And I looked, and, see, a Lamb stood on the mount Sion, and with him an hundred forty and four thousand…
1. The heavenly song is described as "a new song." And it is so in that the theme of it will be new. "They sing," says St. John, "the song of Moses the servant of God, and the song of the Lamb." The song of Moses celebrated redemption out of Egypt. Here, on earth, the Church cannot fully comprehend the whole development of the plan of Divine mercy. The process is still going on, and not until all the saved are brought to glory will it be completed; and hence those songs which most appropriately express our holiest thoughts and aspirations here will not be suited to our condition hereafter. "The new song" is adapted to our enlarged powers and to our altered circumstances.
2. Continued freshness will characterise the song of heaven. The sweetest strains lose more or less of their freshness by constant repetition.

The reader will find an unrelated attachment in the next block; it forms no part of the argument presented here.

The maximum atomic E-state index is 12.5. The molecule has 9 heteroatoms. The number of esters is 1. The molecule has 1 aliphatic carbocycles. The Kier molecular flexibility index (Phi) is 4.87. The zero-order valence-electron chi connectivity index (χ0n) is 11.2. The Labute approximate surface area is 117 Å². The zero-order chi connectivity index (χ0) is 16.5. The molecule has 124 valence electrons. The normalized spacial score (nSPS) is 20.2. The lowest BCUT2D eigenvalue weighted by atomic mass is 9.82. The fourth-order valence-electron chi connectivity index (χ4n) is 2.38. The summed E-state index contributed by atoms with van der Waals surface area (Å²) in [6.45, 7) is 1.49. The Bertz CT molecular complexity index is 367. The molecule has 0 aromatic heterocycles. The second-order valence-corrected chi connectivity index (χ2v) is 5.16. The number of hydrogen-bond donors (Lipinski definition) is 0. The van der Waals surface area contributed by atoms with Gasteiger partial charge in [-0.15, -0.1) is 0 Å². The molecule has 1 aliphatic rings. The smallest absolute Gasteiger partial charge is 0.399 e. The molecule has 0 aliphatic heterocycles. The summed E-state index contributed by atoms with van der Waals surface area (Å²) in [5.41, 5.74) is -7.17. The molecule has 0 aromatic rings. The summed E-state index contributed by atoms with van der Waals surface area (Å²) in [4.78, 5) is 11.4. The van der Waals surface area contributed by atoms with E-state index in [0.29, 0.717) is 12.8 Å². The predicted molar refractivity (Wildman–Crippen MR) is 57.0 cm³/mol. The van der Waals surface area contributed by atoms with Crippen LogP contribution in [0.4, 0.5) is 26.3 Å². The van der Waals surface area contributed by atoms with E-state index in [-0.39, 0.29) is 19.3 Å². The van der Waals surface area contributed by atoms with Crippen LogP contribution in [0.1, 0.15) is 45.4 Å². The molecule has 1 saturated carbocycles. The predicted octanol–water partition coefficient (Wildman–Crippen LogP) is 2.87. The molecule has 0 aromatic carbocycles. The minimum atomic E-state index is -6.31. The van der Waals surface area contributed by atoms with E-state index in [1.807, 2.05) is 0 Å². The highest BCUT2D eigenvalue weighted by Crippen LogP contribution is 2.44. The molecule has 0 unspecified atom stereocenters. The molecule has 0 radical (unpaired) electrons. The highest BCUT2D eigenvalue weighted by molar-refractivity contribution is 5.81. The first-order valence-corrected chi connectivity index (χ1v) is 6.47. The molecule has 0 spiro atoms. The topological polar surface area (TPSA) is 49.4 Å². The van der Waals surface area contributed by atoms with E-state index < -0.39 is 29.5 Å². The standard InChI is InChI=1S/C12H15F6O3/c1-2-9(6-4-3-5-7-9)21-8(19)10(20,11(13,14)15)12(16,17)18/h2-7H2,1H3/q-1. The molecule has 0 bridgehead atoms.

3. Further, the music of heaven shall give rise to new emotions. In the life of the celebrated composer Handel it is stated that upon being asked how he felt when composing "the Hallelujah Chorus," he replied, "I did think I did see all heaven before me, and the great God Himself." And it is said that a friend called upon him when he was in the act of setting to music the pathetic words, "He was despised and rejected of men," and found him absolutely sobbing. What will be the emotions of joy and gratitude which will be experienced when all the redeemed, gathered out of every nation, and kindred and tongue shall unite as with one heart and one voice, and sing "the song of Moses and of the Lamb"?
4. And then unlike the songs of earth, "the new song" shall never be interrupted. Sin, sorrow, death, are all unknown there! The song of heaven shall be an eternal song, and the strains of the music of the heavenly harpers shall flow on for evermore! Have you the prospect of joining the heavenly throng?
(S. D. Hillman.)
Parallel VersesKJV: And I looked, and, lo, a Lamb stood on the mount Sion, and with him an hundred forty and four thousand, having his Father's name written in their foreheads.